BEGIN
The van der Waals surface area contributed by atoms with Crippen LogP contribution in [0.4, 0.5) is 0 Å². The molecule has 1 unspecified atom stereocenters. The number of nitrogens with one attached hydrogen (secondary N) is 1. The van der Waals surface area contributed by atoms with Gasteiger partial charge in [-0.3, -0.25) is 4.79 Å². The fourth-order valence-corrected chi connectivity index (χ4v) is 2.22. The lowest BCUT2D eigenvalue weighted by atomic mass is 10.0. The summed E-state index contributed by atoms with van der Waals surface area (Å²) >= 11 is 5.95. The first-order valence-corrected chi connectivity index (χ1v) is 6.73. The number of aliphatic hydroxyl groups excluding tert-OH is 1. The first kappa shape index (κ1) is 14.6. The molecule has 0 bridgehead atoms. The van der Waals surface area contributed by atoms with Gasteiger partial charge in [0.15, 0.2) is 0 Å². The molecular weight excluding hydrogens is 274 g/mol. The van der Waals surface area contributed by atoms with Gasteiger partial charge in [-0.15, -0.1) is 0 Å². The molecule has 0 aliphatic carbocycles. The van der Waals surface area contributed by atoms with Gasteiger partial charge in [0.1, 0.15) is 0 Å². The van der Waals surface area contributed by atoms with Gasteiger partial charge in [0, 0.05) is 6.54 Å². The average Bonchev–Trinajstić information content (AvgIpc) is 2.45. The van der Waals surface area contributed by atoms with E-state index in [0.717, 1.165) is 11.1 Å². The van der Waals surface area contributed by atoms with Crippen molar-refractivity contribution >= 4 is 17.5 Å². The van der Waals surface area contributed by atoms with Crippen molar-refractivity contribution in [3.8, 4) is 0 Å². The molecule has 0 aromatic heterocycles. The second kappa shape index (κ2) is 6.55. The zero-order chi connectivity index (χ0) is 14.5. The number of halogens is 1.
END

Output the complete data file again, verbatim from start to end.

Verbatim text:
The van der Waals surface area contributed by atoms with Crippen LogP contribution in [0.4, 0.5) is 0 Å². The molecule has 1 unspecified atom stereocenters. The number of nitrogens with one attached hydrogen (secondary N) is 1. The van der Waals surface area contributed by atoms with Gasteiger partial charge in [-0.3, -0.25) is 4.79 Å². The fourth-order valence-corrected chi connectivity index (χ4v) is 2.22. The lowest BCUT2D eigenvalue weighted by atomic mass is 10.0. The summed E-state index contributed by atoms with van der Waals surface area (Å²) >= 11 is 5.95. The first-order valence-corrected chi connectivity index (χ1v) is 6.73. The number of aliphatic hydroxyl groups excluding tert-OH is 1. The first kappa shape index (κ1) is 14.6. The molecule has 0 bridgehead atoms. The van der Waals surface area contributed by atoms with Gasteiger partial charge in [0.15, 0.2) is 0 Å². The molecular weight excluding hydrogens is 274 g/mol. The van der Waals surface area contributed by atoms with Gasteiger partial charge in [-0.15, -0.1) is 0 Å². The molecule has 0 aliphatic carbocycles. The van der Waals surface area contributed by atoms with Gasteiger partial charge in [0.1, 0.15) is 0 Å². The van der Waals surface area contributed by atoms with Gasteiger partial charge in [0, 0.05) is 6.54 Å². The average Bonchev–Trinajstić information content (AvgIpc) is 2.45. The van der Waals surface area contributed by atoms with E-state index in [0.717, 1.165) is 11.1 Å². The van der Waals surface area contributed by atoms with Crippen molar-refractivity contribution >= 4 is 17.5 Å². The van der Waals surface area contributed by atoms with Crippen molar-refractivity contribution in [3.8, 4) is 0 Å². The molecule has 0 aromatic heterocycles. The second kappa shape index (κ2) is 6.55. The zero-order chi connectivity index (χ0) is 14.5. The number of halogens is 1.